seeing something similar playing out right now with pegfilgrastim. Most of the
market has moved to the use of Amgen’s on-body injector OnPro®, and
the biosimilars are being launched using prefilled syringes. To the extent that
payers are interested in eroding OnPro’s marketshare, assuming the price
difference is substantial, OnPro does represent a bit more patient convenience.
Some payers may be thinking this way. To the extent that this will happen may
predict some similar effect for the trastuzumab and bevacizumab markets.
Avey: You have to
remember that payers are receiving a lot of criticism that we’re not doing a
good job of supporting the biosimilars. Quite frankly, the biosimilar drugs
that have been approved up until now are really covered under the medical
benefit. We have a little trickle that can be covered under the pharmacy
benefit. Payers have only so much bandwidth. They know that under present
conditions, a new biosimilar has to build market share from scratch. Some have
said, “You know, it’s not worth the effort. We have other fish to fry. We’re
not going to get too excited yet about these products.”
We have an HMO client that did an amazing job moving market share
away from Neupogen® to Granix®. But they own their
prescribers and they can easily analyze the combined medical-pharmacy spend.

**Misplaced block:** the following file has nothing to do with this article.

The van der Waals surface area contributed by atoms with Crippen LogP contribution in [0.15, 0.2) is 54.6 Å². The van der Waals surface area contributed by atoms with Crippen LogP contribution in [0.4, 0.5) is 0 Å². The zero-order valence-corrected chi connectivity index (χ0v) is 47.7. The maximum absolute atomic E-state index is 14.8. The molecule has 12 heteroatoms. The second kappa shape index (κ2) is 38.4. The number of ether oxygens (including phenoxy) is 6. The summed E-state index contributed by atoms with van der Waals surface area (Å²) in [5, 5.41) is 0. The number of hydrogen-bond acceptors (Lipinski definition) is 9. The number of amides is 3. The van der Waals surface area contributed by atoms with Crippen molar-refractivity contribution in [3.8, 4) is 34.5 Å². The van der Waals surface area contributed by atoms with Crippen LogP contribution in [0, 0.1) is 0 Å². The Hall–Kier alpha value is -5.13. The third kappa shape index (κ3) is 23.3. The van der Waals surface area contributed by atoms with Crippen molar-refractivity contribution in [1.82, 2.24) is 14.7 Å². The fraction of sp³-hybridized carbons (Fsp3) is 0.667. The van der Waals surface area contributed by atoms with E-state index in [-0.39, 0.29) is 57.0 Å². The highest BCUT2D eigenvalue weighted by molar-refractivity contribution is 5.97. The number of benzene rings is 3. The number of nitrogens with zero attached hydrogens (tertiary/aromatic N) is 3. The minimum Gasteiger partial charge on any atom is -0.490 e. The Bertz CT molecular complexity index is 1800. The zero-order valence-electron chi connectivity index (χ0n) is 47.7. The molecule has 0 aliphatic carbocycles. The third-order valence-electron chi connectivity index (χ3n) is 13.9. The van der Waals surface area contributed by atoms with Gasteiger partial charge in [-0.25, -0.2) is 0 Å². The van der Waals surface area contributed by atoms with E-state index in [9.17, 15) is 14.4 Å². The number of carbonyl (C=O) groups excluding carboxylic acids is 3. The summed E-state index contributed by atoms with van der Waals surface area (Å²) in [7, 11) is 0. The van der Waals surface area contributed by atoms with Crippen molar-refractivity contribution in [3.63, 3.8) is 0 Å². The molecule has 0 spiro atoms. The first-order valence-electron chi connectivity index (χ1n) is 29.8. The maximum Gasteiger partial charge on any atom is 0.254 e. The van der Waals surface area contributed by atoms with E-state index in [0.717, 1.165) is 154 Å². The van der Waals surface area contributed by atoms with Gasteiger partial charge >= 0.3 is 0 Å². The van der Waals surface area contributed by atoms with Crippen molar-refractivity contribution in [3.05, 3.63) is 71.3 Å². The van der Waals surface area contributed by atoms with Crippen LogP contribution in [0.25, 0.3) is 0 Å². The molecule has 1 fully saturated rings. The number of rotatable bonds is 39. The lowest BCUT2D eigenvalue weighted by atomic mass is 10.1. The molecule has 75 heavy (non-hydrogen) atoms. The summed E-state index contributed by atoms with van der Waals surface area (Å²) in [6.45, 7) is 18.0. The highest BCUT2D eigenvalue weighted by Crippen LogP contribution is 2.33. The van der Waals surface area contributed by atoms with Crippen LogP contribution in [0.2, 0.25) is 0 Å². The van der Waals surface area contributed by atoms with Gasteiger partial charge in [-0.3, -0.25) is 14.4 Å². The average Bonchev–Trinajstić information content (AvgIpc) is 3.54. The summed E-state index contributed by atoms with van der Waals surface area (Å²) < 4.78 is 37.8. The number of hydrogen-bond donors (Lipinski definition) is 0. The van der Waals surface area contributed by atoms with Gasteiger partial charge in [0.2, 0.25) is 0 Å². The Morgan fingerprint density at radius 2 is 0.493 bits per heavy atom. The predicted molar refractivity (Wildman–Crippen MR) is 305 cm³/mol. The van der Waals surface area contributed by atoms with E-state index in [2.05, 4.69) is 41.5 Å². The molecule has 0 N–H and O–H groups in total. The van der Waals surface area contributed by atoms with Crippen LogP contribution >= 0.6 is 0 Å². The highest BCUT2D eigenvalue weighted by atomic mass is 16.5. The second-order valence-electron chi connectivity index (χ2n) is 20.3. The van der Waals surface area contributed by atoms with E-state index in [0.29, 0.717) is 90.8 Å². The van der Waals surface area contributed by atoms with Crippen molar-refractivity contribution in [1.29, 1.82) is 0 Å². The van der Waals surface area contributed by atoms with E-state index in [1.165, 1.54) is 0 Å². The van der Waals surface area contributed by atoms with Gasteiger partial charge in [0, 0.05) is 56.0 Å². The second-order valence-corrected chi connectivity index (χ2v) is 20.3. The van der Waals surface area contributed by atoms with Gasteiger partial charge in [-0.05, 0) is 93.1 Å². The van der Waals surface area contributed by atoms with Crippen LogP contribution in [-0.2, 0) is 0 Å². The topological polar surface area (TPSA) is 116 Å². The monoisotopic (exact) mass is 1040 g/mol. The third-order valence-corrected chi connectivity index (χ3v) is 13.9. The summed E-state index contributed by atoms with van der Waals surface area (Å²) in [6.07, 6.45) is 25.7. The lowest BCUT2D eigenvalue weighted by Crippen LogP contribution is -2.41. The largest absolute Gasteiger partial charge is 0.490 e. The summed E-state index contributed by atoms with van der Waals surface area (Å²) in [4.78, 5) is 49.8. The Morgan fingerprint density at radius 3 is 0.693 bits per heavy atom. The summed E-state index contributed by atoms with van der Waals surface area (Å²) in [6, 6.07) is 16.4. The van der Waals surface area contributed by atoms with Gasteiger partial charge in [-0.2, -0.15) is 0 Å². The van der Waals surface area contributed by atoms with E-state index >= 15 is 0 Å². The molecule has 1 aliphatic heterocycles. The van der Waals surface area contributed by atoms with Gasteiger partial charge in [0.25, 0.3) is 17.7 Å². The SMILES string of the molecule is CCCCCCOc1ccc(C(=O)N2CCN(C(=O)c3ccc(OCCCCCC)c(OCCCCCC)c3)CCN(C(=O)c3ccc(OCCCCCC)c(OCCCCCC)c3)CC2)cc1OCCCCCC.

They saw a dramatic lowering of expenditures.
BR&R: Are you
expecting biosimilar products for trastuzumab and bevacizumab to be managed
Avey: We see
those drugs under the pharmacy benefit now. Remember that those drugs have a
greater utilization than the other biosimilars that have been launched to date.
I do think that they will attract a lot of attention. And if the rebates do go
away, that takes the market share question right off the table. The biosimilars
will do quite well.
four-letter suffixes: The FDA recently came out with an updated guidance,
saying that the agency will no longer consider adding four-letter suffixes to
previously approved reference agents. However, they will continue to add
suffixes to newly approved biosimilars and interchangeable agents.
is trying to figure out what’s next here. When we look at biosimilars’
pharmacokinetic information, one biosimilar is going to be somewhat different
than another. I don’t think it will be an insurmountable problem, but just a